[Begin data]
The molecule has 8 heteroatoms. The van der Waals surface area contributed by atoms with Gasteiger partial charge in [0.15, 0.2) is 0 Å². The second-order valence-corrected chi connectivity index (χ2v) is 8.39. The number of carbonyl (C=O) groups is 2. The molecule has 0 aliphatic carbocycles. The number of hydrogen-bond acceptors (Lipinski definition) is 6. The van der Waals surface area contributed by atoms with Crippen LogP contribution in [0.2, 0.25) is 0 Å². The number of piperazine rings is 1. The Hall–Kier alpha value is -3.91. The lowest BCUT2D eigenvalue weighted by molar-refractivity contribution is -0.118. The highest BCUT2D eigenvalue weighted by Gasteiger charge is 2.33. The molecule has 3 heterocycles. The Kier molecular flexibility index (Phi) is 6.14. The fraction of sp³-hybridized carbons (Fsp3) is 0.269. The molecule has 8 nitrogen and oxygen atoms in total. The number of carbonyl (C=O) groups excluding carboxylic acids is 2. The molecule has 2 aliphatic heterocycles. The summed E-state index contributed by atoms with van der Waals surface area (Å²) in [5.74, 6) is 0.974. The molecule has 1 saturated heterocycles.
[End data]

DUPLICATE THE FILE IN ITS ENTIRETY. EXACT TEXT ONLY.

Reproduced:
The molecule has 8 heteroatoms. The van der Waals surface area contributed by atoms with Gasteiger partial charge in [0.15, 0.2) is 0 Å². The second-order valence-corrected chi connectivity index (χ2v) is 8.39. The number of carbonyl (C=O) groups is 2. The molecule has 0 aliphatic carbocycles. The number of hydrogen-bond acceptors (Lipinski definition) is 6. The van der Waals surface area contributed by atoms with Crippen LogP contribution in [0.2, 0.25) is 0 Å². The number of piperazine rings is 1. The Hall–Kier alpha value is -3.91. The lowest BCUT2D eigenvalue weighted by molar-refractivity contribution is -0.118. The highest BCUT2D eigenvalue weighted by Gasteiger charge is 2.33. The molecule has 3 heterocycles. The Kier molecular flexibility index (Phi) is 6.14. The fraction of sp³-hybridized carbons (Fsp3) is 0.269. The molecule has 8 nitrogen and oxygen atoms in total. The number of carbonyl (C=O) groups excluding carboxylic acids is 2. The molecule has 2 aliphatic heterocycles. The summed E-state index contributed by atoms with van der Waals surface area (Å²) in [5.74, 6) is 0.974. The molecule has 1 saturated heterocycles.